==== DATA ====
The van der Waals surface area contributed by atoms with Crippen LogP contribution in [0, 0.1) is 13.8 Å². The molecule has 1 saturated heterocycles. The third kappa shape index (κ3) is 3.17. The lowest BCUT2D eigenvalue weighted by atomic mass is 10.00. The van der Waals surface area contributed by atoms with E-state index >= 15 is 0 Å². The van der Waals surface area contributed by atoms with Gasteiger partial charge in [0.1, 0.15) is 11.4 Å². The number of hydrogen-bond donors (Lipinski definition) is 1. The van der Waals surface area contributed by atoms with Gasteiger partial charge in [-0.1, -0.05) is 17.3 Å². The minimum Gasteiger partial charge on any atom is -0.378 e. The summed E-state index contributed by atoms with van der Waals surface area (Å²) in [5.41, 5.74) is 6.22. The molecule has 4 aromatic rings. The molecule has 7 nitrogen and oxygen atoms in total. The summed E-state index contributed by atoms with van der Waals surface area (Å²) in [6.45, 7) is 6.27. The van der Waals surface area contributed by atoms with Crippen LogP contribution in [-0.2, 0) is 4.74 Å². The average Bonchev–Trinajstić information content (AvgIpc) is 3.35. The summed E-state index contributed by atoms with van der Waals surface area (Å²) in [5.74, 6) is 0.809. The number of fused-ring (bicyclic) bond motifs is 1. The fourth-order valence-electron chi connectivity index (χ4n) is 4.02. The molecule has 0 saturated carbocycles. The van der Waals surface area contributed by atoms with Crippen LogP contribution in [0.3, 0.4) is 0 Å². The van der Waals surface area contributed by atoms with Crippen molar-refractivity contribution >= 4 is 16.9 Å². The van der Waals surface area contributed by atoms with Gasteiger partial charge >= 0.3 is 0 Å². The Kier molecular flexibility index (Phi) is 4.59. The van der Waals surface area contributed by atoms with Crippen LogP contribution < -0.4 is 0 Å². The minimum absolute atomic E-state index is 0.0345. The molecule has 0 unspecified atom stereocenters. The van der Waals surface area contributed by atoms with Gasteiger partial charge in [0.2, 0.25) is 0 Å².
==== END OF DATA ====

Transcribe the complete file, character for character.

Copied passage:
The van der Waals surface area contributed by atoms with Crippen LogP contribution in [0, 0.1) is 13.8 Å². The molecule has 1 saturated heterocycles. The third kappa shape index (κ3) is 3.17. The lowest BCUT2D eigenvalue weighted by atomic mass is 10.00. The van der Waals surface area contributed by atoms with E-state index >= 15 is 0 Å². The van der Waals surface area contributed by atoms with Gasteiger partial charge in [0.1, 0.15) is 11.4 Å². The number of hydrogen-bond donors (Lipinski definition) is 1. The van der Waals surface area contributed by atoms with Gasteiger partial charge in [-0.1, -0.05) is 17.3 Å². The minimum Gasteiger partial charge on any atom is -0.378 e. The summed E-state index contributed by atoms with van der Waals surface area (Å²) in [5.41, 5.74) is 6.22. The molecule has 4 aromatic rings. The molecule has 7 nitrogen and oxygen atoms in total. The summed E-state index contributed by atoms with van der Waals surface area (Å²) in [6.45, 7) is 6.27. The van der Waals surface area contributed by atoms with Crippen LogP contribution in [-0.2, 0) is 4.74 Å². The average Bonchev–Trinajstić information content (AvgIpc) is 3.35. The summed E-state index contributed by atoms with van der Waals surface area (Å²) in [5.74, 6) is 0.809. The number of fused-ring (bicyclic) bond motifs is 1. The fourth-order valence-electron chi connectivity index (χ4n) is 4.02. The molecule has 0 saturated carbocycles. The van der Waals surface area contributed by atoms with Crippen LogP contribution in [0.3, 0.4) is 0 Å². The van der Waals surface area contributed by atoms with Crippen molar-refractivity contribution >= 4 is 16.9 Å². The van der Waals surface area contributed by atoms with Gasteiger partial charge >= 0.3 is 0 Å². The Kier molecular flexibility index (Phi) is 4.59. The van der Waals surface area contributed by atoms with Crippen LogP contribution < -0.4 is 0 Å². The minimum absolute atomic E-state index is 0.0345. The molecule has 0 unspecified atom stereocenters. The van der Waals surface area contributed by atoms with Gasteiger partial charge in [0.2, 0.25) is 0 Å².